Discover unique views and access some of the city’s most popular sights, tours and events from London's iconic bridges. They are also well known landmarks in their own right and several London bridges now feature in the Illuminated River art installation.
Wherever you find yourself along the Thames you’re guaranteed to be close to at least one of these famous bridges.
Completed in 1894, Tower Bridge is the most iconic bridge in London. This impressive feat of engineering is 244 metres (800 ft) long, covered in 22,000 litres (5,812 gallons) of paint and crossed by 40,000 people each day.
Find out more about the bridge’s history and enjoy fantastic views from 42 metres (138 ft) above the Thames on the bridge’s walkways.
Take a look behind the scenes at the famous bridge and discover areas such as the machinery room, which houses the hydraulic system that allows the bridge to rise for river traffic.
This process hasn’t always gone smoothly, however. In 1952, the bridge started rising while one of London’s double-decker buses was still trying to cross. Its driver, Albert Gunton, avoided catastrophe by accelerating rapidly and jumping the gap.
You can watch Tower Bridge, London, live with our webcam.
While much more subdued in design compared to its flashier neighbour, London Bridge is arguably just as famous. The first incarnation was built by the Romans, followed later by medieval bridges with houses on top, and a stone bridge commissioned by Henry II which lasted until 1831.
An American firm called McCulloch Oil Company bought the next London Bridge for £1m in 1971 as a tourist attraction for the new Lake Havasu City in Arizona. But the story that Robert P. McCulloch thought that he was paying for the more iconic Tower Bridge is now thought to be an urban legend.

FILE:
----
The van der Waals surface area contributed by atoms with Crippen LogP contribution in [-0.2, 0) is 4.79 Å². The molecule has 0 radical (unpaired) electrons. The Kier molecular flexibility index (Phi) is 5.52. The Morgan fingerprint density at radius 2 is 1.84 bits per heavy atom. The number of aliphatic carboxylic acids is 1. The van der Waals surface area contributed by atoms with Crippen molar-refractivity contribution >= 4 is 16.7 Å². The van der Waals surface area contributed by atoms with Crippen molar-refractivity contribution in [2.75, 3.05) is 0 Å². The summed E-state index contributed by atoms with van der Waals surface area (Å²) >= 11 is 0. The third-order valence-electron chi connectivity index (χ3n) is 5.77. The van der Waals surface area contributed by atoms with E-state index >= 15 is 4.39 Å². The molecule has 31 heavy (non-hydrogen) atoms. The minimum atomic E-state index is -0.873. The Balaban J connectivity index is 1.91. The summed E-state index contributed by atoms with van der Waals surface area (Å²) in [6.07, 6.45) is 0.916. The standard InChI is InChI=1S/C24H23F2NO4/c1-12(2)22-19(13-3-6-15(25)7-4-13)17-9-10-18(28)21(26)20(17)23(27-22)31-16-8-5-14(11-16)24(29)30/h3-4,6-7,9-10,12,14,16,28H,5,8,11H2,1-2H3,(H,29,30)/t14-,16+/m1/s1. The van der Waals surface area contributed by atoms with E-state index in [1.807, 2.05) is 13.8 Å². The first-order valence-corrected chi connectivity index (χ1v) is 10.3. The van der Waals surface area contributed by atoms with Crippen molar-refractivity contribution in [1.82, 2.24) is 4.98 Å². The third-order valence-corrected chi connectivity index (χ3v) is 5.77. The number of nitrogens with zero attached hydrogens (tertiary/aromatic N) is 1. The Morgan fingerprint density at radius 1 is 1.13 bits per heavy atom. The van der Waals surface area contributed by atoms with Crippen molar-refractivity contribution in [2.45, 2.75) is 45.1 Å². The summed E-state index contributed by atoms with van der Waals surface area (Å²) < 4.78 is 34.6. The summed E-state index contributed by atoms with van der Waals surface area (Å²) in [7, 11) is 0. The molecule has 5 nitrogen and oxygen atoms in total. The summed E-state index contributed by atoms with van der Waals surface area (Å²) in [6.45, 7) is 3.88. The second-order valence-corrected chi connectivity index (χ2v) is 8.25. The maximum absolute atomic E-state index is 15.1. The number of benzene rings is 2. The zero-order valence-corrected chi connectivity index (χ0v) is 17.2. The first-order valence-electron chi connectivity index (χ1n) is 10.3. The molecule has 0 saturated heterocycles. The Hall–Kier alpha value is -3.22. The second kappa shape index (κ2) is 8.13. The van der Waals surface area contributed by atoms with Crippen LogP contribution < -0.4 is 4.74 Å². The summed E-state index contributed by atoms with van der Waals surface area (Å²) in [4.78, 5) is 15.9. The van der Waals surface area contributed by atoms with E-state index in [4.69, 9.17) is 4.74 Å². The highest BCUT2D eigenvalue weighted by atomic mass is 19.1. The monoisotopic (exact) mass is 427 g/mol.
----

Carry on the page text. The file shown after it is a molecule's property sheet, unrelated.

Find out more about the bridge’s history with the London Bridge experience.
The Millennium Bridge opened to the public on 10 June 2000, linking St Paul’s Cathedral on the north bank of the Thames with the Tate Modern and Shakespeare’s Globe. The footbridge’s famous tremor has long been fixed, but “the wobbly bridge” nickname endures.
Built in 1869, Blackfriars Bridge gained notoriety in 1982 when Vatican bank chairman Robert Calvi was found dead on it. Calvi was embroiled in a series of financial scandals and was reputed to be a member of the “Propaganda Due” (or P2) Masonic lodge that embroiled the Italian government in scandal in 1981. Members of P2 referred to themselves as “Frati neri” or Black Friars.
Opened in 1945, the current Waterloo Bridge earned the nickname the “Ladies Bridge” as it was built mainly by women during World War II (while many men were away fighting). The first bridge built here in 1817 was made up of nine granite arches and commemorated the victory of the British, the Dutch and the Prussians at the Battle of Waterloo in 1815.
Hungerford Bridge and Golden Jubilee Bridges
Opened in 2002, the two footbridges either side of the Hungerford Bridge were named in celebration of the Queen’s Golden Jubilee. Now a rail bridge, the Hungerford Bridge was also initially designed by Isambard Kingdom Brunel as a footbridge. Walk straight down to the river from Trafalgar Square and you can cross the Golden Jubilee Bridges to the Southbank Centre and the London Eye.